Day 2: MMIWG national inquiry hearings continue in Rankin Inlet, Nunavut
Inquiry is in community until Thursday; 20 people expected to give testimony
Wednesday is the second day of hearings at the national inquiry into missing and murdered Indigenous women and girls in Rankin Inlet, Nunavut.
It is the only stop the inquiry is making in Nunavut.
About 20 people are expected to give testimony, including 10 publicly in front of commissioners at the Siniktarvik Hotel and Conference Centre. There will also be private testimonies and sharing circles.
Sophie Nashook testified first Wednesday morning, about her sister-in-law Della Ootoova.
Ootoova, 46, died in 2008 when her husband beat her to death, according to Nashook. Ootoova's spouse was charged with murder but that charge was stayed the same day, according to media reports.
Authorities originally concluded she had died from consuming a lethal amount of alcohol. But an autopsy report released a year later found blunt-force trauma and bite marks on her body.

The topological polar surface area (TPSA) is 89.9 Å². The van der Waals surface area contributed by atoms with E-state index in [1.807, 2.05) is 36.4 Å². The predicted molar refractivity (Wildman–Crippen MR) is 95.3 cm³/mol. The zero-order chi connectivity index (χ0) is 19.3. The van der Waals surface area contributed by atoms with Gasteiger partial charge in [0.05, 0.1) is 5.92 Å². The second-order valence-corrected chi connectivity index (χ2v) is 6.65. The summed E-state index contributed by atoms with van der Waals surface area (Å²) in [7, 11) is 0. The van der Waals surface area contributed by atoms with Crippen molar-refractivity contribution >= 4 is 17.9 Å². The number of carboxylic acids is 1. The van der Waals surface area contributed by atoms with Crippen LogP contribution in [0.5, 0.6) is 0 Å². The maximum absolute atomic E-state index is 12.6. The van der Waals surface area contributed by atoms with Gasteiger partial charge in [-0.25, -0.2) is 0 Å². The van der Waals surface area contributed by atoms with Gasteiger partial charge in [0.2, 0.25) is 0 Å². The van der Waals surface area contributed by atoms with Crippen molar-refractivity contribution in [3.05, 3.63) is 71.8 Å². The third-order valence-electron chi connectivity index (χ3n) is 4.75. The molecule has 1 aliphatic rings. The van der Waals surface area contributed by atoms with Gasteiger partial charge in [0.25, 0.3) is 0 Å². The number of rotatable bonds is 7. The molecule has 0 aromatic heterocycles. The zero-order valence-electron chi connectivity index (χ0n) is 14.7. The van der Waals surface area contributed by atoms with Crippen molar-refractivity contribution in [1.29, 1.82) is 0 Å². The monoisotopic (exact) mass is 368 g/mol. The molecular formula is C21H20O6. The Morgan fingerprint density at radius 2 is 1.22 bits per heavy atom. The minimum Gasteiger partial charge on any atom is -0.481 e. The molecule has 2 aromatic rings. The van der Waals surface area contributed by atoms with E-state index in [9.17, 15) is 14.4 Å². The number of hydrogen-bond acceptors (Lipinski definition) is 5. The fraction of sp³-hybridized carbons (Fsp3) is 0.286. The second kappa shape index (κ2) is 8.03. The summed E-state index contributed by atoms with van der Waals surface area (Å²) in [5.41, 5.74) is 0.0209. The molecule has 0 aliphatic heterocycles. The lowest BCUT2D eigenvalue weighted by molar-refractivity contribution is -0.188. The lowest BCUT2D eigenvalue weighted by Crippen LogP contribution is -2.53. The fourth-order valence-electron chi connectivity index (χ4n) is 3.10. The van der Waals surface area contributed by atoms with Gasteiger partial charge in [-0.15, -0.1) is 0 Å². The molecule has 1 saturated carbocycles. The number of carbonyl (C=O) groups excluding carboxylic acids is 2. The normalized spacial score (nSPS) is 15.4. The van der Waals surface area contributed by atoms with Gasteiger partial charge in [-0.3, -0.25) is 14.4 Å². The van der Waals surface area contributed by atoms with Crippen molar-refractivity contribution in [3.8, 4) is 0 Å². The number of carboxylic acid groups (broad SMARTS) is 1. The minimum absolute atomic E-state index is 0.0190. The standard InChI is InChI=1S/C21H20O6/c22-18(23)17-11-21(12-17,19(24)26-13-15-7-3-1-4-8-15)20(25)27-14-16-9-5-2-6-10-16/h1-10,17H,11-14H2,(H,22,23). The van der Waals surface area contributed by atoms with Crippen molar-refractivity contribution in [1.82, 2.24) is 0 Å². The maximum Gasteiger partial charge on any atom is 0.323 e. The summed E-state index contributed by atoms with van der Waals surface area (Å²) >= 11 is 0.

Ootoova's spouse died shortly after and murder charges could not be reinstated.
"Why is it men beat women? I thought the point of a union was love and caring," said Nashook in Inuktitut.
Nashook also called for more access to mental health services in the North.
Emotional testimonies on day 1
On Tuesday, commissioners heard from Laura Mackenzie, who called on Inuit to speak out about sexual abuse.
The inquiry also heard emotional testimony from Nikki Komaksiutiksak, who spoke about her cousin Jessica Michaels, who died at 17 in Winnipeg.
Micah Arreak also testified in Inuktitut, telling the inquiry that she heard of her daughter's death on the radio.
"The murder of my daughter was immediately broadcasted over the radio ... and that causes a lot of pain when you find out about the death of your own child via media."
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Hearings are scheduled to start at 9 a.m. Wednesday and Thursday, and will run all day. Members of the public are invited to join.
The inquiry is travelling across Canada in an effort to understand why Indigenous women are statistically five times more likely to die by violence than other Canadian women.
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With files from Randi Beers